The Importance Of Literacy In English

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English literacy is of paramount importance for the acquisition of students’ educational development. It is considered to be the commodity by which economic and social status are measured (Baker, 2011). It is also the zenith for schooling and the key to economic self-advancement, personal empowerment and social control. Accessing to English literacy helps students acquire higher educational attainments, employment and vocational mobility (Bialystock, 2001, cited in Baker, 2011). According to the Ministry of Education (MOE), 2007), literacy in English helps students obtain the understanding, knowledge, and skills they need to become social, cultural, political, economic, and global participants. To become successful participants, students …show more content…
Through each strand students make sense of the concepts or information they receive as they listen, read, and view different forms of literacy. As students speak, write, and present ideas, their learning becomes meaningful not only to themselves but to others (MOE, 2007). The place of oral, written and visual language in literacy teaching and learning, stated in the New Zealand Curriculum (NZC), also indicates that oral language in English literacy underpins the written language, especially when students during discussions share ideas about their reading and writing. Such discussions enrich students’ vocabulary and thinking. Nevertheless, students who are new to the English language or “coming into an English-medium environment for the first time need explicit and extensive teaching of English vocabulary, word forms, sentence and text structures, and language uses” (MOE, 2007, p.16). According to the MOE (2006), good teachers implement programmes that are effective in fostering students’ listening and speaking, alongside their reading and writing programmes. Moreover, the pictures in visual language offer visual cues to the reader as they read and …show more content…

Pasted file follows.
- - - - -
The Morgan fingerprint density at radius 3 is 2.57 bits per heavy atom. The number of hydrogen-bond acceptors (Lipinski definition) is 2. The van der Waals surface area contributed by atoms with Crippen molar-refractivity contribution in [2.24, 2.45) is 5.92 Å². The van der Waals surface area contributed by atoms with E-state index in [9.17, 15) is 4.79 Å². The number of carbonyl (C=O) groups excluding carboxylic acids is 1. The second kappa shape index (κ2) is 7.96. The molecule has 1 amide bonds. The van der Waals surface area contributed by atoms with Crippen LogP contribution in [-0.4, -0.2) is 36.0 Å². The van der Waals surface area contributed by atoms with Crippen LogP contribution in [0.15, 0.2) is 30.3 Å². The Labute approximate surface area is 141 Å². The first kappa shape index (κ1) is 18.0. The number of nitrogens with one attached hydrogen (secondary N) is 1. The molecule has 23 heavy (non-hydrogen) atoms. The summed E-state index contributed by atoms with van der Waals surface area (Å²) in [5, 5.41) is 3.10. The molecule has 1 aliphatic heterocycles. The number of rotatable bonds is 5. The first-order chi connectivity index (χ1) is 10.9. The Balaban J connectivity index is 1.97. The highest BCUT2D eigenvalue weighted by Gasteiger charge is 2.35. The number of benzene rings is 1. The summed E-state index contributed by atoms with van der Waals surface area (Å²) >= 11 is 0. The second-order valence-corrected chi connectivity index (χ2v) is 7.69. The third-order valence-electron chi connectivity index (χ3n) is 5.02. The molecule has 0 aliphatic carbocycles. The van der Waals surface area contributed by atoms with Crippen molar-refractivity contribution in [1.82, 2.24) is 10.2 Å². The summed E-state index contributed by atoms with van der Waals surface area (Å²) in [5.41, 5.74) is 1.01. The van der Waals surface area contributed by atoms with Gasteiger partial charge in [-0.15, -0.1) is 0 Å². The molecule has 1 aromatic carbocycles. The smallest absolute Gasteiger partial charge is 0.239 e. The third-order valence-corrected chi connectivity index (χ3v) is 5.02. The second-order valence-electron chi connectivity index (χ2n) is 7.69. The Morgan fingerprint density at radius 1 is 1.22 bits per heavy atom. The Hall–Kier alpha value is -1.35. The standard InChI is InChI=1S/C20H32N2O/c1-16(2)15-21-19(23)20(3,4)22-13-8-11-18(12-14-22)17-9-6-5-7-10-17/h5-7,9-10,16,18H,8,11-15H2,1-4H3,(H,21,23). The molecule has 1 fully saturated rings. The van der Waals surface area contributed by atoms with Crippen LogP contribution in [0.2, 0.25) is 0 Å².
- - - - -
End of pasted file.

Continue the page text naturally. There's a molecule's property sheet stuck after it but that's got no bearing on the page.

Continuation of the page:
Such approaches are based on well grounded, instructional strategies of what teachers do, and how learners develop and broaden their understanding of literacy. The MOE (2006) states numerous ways teachers and students can address these areas in literacy. For example, teachers are required to set instructional objectives based on students’ identified needs. As teachers plan the activities they need to choose appropriate kinds and levels of challenge to help students solve problems they may encounter independently. Teachers can also help students through modelling by articulating how they arrive at a solution. It also encourages students to think aloud as they go through the process. Additionally, the teacher or possibly a peer provides struggling learners with a mode of how a proficient reader or writer works. Prompting is another key component of the literacy approach which focuses on students’ attention. Such practice helps foster students’ metacognitive awareness and confidence (MOE,

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